In summary, low SES participation rate is a useful outcomes measure at sector level but, by itself, seems an imperfect tool to assess the quality and success of a university’s HEPPP initiatives, especially due to the influence of other variables which cannot readily be accounted for. The HEPPP Guidelines already include improvements in access, retention and completion rates as explicit objectives of the program. To get a more nuanced view on achievements and challenges, it would be useful to shift the collective focus to the underlying drivers of participation rate and to factor in completion rates to any assessment of program success. Furthermore, an equal emphasis on total numbers of students in the system provides a more accurate and positive picture on low SES participation. Finally, process measures could be introduced to assess the quality and success of an institutional HEPPP activities in its context. These process measures would increase the accountability of universities regarding the targeting and effectiveness of their HEPPP activities and go some way to demonstrating the effects of HEPPP in the context of demand driven funding.

In response to the key question of the Fellowship, does Australia have a more equitable HE system now than in 2010, the results are arguably, and perhaps not surprisingly, mixed. It is without question that HEPPP has fundamentally changed the scale, scope and approach to student equity work in universities. There was evidence, especially from the case studies, that HEPPP increased the institutional focus on student equity and created an expert workforce with specialist skills not previously found in universities. There were also examples of systemic changes in outreach work, admission systems and student support. HEPPP-funded work touched most areas of universities while not necessarily altering them in fundamental ways. At the partner school level, there were examples of HEPPP-funded interventions being identified as catalysts for whole-of-school transformations. Practitioners described the achievements of the partnership work funded by HEPPP as a “triumph”.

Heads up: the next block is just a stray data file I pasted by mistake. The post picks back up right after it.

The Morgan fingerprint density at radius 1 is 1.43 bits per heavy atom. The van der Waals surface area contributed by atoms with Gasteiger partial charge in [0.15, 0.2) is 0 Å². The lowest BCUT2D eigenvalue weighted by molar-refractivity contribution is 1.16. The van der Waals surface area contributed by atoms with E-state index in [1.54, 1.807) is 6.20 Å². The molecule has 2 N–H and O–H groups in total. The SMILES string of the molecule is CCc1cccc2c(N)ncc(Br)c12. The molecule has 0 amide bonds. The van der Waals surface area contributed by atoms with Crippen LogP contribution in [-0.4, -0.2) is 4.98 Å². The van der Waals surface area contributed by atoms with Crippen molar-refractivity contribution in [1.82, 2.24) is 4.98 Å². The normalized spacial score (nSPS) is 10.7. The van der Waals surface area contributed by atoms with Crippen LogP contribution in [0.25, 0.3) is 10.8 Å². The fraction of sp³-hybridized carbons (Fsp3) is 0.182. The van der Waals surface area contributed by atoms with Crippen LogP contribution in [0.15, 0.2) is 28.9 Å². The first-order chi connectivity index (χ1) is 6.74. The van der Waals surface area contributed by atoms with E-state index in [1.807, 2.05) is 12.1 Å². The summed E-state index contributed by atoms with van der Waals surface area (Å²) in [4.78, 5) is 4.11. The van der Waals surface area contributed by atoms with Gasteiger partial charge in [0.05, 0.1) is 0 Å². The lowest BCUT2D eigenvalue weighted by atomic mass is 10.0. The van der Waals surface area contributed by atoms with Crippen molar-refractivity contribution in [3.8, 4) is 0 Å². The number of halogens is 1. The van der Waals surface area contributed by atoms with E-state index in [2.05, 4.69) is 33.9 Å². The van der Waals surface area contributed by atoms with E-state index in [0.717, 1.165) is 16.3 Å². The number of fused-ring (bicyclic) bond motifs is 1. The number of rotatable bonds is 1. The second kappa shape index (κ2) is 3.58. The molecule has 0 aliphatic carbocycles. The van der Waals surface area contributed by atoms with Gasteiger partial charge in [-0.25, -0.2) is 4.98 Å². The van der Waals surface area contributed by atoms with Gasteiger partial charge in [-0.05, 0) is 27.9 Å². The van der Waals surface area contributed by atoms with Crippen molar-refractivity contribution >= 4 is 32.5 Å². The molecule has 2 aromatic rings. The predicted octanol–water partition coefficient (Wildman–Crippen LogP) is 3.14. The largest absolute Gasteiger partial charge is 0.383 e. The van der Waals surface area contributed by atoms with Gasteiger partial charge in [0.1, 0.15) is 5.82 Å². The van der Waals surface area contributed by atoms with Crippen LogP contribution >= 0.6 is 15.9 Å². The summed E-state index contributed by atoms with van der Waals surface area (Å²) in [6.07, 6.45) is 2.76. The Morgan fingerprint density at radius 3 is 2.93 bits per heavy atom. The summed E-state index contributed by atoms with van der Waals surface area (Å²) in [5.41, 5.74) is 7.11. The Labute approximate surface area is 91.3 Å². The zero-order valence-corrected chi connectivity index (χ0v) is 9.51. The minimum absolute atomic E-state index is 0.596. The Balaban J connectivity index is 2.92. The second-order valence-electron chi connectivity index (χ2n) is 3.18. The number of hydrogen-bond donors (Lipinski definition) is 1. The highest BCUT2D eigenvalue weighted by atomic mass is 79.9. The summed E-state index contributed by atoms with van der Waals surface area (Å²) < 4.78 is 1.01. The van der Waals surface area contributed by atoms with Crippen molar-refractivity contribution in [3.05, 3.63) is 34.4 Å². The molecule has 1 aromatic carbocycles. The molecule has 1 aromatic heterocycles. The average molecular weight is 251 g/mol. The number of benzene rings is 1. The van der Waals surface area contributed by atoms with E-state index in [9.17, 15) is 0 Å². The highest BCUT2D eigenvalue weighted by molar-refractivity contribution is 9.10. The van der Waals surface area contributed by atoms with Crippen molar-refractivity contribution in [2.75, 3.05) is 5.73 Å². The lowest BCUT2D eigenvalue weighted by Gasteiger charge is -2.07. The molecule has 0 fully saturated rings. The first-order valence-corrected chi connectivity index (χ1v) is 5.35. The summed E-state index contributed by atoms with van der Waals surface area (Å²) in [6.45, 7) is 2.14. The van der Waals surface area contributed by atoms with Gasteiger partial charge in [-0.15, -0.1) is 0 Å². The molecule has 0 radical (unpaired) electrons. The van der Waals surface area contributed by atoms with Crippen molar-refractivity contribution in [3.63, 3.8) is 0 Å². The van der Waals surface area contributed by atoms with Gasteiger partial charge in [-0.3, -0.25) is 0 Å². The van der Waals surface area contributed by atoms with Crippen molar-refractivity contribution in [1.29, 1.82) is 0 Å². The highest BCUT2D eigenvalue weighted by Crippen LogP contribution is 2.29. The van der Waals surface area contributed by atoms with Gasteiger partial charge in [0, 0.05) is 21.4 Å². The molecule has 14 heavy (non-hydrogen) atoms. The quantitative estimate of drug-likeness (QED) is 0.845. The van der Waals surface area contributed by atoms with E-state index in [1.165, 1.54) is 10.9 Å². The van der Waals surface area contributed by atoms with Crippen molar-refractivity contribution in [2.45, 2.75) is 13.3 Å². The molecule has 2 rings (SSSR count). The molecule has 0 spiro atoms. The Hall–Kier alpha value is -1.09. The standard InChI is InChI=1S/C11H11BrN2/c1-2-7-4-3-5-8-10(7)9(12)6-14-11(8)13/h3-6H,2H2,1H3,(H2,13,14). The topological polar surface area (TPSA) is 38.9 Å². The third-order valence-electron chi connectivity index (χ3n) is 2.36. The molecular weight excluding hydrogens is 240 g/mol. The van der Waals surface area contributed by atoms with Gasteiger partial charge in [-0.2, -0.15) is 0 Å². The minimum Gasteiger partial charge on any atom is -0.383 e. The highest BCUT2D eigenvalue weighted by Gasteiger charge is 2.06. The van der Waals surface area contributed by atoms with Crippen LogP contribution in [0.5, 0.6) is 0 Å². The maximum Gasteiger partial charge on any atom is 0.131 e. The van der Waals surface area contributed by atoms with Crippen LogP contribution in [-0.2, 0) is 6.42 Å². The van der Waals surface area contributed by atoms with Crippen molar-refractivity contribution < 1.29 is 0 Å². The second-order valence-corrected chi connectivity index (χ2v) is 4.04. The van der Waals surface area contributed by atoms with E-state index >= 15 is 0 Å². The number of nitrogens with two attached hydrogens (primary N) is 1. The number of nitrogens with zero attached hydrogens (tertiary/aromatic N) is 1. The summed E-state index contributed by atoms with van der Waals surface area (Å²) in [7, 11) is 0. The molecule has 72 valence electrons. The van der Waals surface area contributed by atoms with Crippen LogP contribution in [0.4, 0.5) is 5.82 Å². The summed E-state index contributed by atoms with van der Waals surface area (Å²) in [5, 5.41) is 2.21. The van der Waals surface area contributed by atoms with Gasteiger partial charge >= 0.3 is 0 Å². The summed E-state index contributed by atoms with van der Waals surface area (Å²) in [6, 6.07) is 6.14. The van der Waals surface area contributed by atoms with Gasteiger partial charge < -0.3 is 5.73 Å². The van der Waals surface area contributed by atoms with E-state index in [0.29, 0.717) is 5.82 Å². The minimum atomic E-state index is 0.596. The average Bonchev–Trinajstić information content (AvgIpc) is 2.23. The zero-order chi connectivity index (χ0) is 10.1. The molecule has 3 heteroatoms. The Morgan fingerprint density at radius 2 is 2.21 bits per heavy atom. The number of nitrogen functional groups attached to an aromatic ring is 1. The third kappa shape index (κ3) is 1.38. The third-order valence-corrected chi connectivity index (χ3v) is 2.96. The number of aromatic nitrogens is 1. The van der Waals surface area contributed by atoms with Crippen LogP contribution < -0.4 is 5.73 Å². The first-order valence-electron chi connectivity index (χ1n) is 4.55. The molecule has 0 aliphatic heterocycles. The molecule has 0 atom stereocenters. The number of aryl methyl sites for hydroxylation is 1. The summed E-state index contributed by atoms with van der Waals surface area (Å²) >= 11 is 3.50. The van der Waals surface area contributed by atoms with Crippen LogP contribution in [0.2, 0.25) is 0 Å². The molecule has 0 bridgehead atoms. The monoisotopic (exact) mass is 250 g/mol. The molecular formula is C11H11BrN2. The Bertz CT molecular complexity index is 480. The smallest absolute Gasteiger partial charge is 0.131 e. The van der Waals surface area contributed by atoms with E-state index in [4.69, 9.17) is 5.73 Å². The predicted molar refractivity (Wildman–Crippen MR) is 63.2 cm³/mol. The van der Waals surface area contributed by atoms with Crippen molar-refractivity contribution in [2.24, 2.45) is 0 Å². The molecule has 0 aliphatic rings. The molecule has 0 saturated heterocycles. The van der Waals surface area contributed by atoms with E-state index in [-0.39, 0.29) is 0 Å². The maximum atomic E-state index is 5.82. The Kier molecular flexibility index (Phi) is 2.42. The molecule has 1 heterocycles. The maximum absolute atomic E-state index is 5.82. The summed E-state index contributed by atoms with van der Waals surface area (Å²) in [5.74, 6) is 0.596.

From 2010, Australia has recorded the first substantial increase in participation rates since the 1990s, from 16.3 per cent in 2009 to 17.9 per cent in 2014, and there are significantly more students from low SES backgrounds in the system now than ever before, 124,429 students in 2014 compared to 90,447 in 2009, an increase of 38 per cent. However, at both ends of the spectrum, universities have seen actual declines in participation rates which seems to be an effect of demand driven funding.